Thursday, 28 July 2011


Recently I submitted a short story to a competition. Do I expect to get anywhere? Not really and the outcome doesn’t matter. It would be nice of course but am I less of a writer if I'm unplaced? Not at all. Why do it then? One reason is for the goal of completing a story; deadlines help in building a body of work. The second is that the more I write, the more I increase my chances of becoming better at the craft. Maybe that is the more important reason. I'm no literary genius just a modest writer. My greatest asset is that I'm committed. I write a little every day because I have to. I don’t mean that I'm compelled by an external force. The drive to write is internal. That’s the way it’s been ever since I can remember; even when life isn’t going well. Some ten years ago I was ill. I could not speak because I was so short of breath. In fact, I was almost ready to say goodbye to the planet. But I kept a diary of those events. It’s how I process things. It’s what I needed to do to get through. That diary became my first non-fiction title 'Heart to Heart'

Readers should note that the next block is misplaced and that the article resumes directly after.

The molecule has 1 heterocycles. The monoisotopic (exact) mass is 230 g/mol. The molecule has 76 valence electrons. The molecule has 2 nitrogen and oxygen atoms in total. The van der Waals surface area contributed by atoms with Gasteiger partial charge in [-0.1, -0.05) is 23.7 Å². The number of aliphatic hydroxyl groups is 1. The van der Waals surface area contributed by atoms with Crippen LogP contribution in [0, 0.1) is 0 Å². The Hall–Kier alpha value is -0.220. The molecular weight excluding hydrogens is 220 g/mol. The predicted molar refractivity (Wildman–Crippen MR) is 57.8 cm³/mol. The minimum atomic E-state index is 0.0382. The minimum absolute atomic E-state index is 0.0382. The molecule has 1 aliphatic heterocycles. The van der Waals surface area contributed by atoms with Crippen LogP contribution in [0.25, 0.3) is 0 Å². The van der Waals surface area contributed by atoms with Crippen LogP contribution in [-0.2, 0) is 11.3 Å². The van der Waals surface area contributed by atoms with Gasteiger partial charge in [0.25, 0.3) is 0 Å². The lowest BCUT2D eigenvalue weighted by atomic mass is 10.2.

It took years to get from my splotchy fountain-penned notes to the bookshelf. It was a combination of many polite rejections, taking on board feedback and persistence that got me there in the end. It would have been easy to give up. I'm too sick, too busy, too much in pain, too despondent. I chose to keep going. Unlike many writers, I can’t sit at a keyboard for hours. All my writing is done a few minutes at a time: a word, a paragraph a page. The deadline might be a competition closing date or the end of an A4 page. I love finishing a piece and sending it somewhere: to a comp, to my writing group, to a friend. There’s huge satisfaction in knowing that I got there. It makes me feel like a winner. The only competition I need to worry about is the one I'm having with myself. Don’t you give up either! It’s okay to award yourself first prize.